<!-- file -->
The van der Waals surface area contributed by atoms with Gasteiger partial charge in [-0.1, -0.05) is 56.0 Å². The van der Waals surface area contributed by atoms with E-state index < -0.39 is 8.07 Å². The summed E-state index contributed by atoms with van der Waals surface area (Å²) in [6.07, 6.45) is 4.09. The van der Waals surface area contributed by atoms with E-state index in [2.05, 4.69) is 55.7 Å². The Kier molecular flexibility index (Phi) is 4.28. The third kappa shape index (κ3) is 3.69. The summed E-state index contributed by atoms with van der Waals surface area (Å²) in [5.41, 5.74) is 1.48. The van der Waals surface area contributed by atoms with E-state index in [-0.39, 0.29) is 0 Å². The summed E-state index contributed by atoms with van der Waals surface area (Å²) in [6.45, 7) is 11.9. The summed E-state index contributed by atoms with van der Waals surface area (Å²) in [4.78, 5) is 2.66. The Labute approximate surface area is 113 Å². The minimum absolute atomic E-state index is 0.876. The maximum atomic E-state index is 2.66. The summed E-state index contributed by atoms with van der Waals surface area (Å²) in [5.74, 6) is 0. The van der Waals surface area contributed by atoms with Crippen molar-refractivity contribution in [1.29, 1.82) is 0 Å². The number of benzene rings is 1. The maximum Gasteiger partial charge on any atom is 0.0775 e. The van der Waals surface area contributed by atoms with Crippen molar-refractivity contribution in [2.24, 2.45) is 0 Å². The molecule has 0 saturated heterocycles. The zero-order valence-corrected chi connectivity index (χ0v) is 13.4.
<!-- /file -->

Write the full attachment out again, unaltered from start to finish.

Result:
The van der Waals surface area contributed by atoms with Gasteiger partial charge in [-0.1, -0.05) is 56.0 Å². The van der Waals surface area contributed by atoms with E-state index < -0.39 is 8.07 Å². The summed E-state index contributed by atoms with van der Waals surface area (Å²) in [6.07, 6.45) is 4.09. The van der Waals surface area contributed by atoms with E-state index in [2.05, 4.69) is 55.7 Å². The Kier molecular flexibility index (Phi) is 4.28. The third kappa shape index (κ3) is 3.69. The summed E-state index contributed by atoms with van der Waals surface area (Å²) in [5.41, 5.74) is 1.48. The van der Waals surface area contributed by atoms with E-state index in [-0.39, 0.29) is 0 Å². The summed E-state index contributed by atoms with van der Waals surface area (Å²) in [6.45, 7) is 11.9. The summed E-state index contributed by atoms with van der Waals surface area (Å²) in [4.78, 5) is 2.66. The Labute approximate surface area is 113 Å². The minimum absolute atomic E-state index is 0.876. The maximum atomic E-state index is 2.66. The summed E-state index contributed by atoms with van der Waals surface area (Å²) in [5.74, 6) is 0. The van der Waals surface area contributed by atoms with Crippen molar-refractivity contribution in [1.29, 1.82) is 0 Å². The number of benzene rings is 1. The maximum Gasteiger partial charge on any atom is 0.0775 e. The van der Waals surface area contributed by atoms with Crippen molar-refractivity contribution in [2.24, 2.45) is 0 Å². The molecule has 0 saturated heterocycles. The zero-order valence-corrected chi connectivity index (χ0v) is 13.4.